In a May 5, 2017, article Space.com‘s Spaceman1 discusses why there’s much ado about the Higgs boson.
Let’s be perfectly honest. The Higgs boson and its role in the universe are not the easiest things to explain. It doesn’t help that the Higgs has the horrible nickname of “the God Particle” and is often described as being “responsible for mass in the universe” or something like that.
The Higgs boson is indeed an important part of modern physics, but elevating it to the status of a deity seems a bit of a stretch, and the whole “making mass” thing isn’t even this particle’s most important job.
Sometimes using words that admittedly are in lieu of better ones, he explains:
At high temperatures, the four carries of the electroweak force do their thing (carry the electroweak force) and the four higglets do their thing (not much of anything). But at low temperatures, the higglets get disrupted. Three of them “glue” … to three of the electroweak carriers. … and, voilà, the weak force is born.
But the fourth higglet gets “stuck” … in an asymmetrical state that prevents it from matching up with the remaining electroweak carrier. … and, aha, you get the photon, carrying the now-familiar electromagnetic force.
That fourth “stuck” higglet is left all alone, and that particle is what scientists mean when they say they’re looking for the Higgs boson. By searching for that particle, and hence learning about its associated field, researchers can get a better understanding … why the weak nuclear force is fundamentally different from the electromagnetic force.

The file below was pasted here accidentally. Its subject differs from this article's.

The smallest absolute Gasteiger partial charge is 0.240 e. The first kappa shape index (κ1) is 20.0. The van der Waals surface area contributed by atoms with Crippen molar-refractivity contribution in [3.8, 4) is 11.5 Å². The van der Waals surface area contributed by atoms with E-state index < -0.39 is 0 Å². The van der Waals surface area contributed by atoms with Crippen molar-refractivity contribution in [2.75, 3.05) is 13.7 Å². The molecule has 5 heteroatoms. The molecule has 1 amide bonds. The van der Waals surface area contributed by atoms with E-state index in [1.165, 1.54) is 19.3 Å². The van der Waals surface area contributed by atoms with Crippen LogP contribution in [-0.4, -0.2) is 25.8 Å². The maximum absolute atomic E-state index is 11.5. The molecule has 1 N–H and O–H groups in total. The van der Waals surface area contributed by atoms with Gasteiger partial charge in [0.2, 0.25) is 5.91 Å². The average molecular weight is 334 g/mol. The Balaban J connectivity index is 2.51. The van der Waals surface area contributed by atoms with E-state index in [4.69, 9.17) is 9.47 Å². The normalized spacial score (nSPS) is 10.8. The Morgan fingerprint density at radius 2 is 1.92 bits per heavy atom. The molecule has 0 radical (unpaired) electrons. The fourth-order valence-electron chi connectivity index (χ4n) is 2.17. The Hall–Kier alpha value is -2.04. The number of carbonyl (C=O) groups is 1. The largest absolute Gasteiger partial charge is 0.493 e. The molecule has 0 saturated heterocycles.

His article contains an image of a “Simulation of a particle collision in which a Higgs boson is produced,” a March 23, 2017, YouTube video2 on the subject, and an interesting video analogizing the Higgs field to a snowy landscape — an infinite flat field of snow — and different modes of crossing (interacting with) that snow.
 Paul Sutter is an astrophysicist at The Ohio State University and the chief scientist at COSI science center. Sutter is also host of Ask a Spaceman, RealSpace and COSI Science Now. He contributed this article to Space.com’s Expert Voices: Op-Ed & Insights.
 Published on Mar 23, 2017 — Can we stop with “The God Particle”? — Part One! What does the Higgs Boson mean? What role does it play in the forces of nature? What makes it so special? … these questions and more in today’s Ask a Spaceman!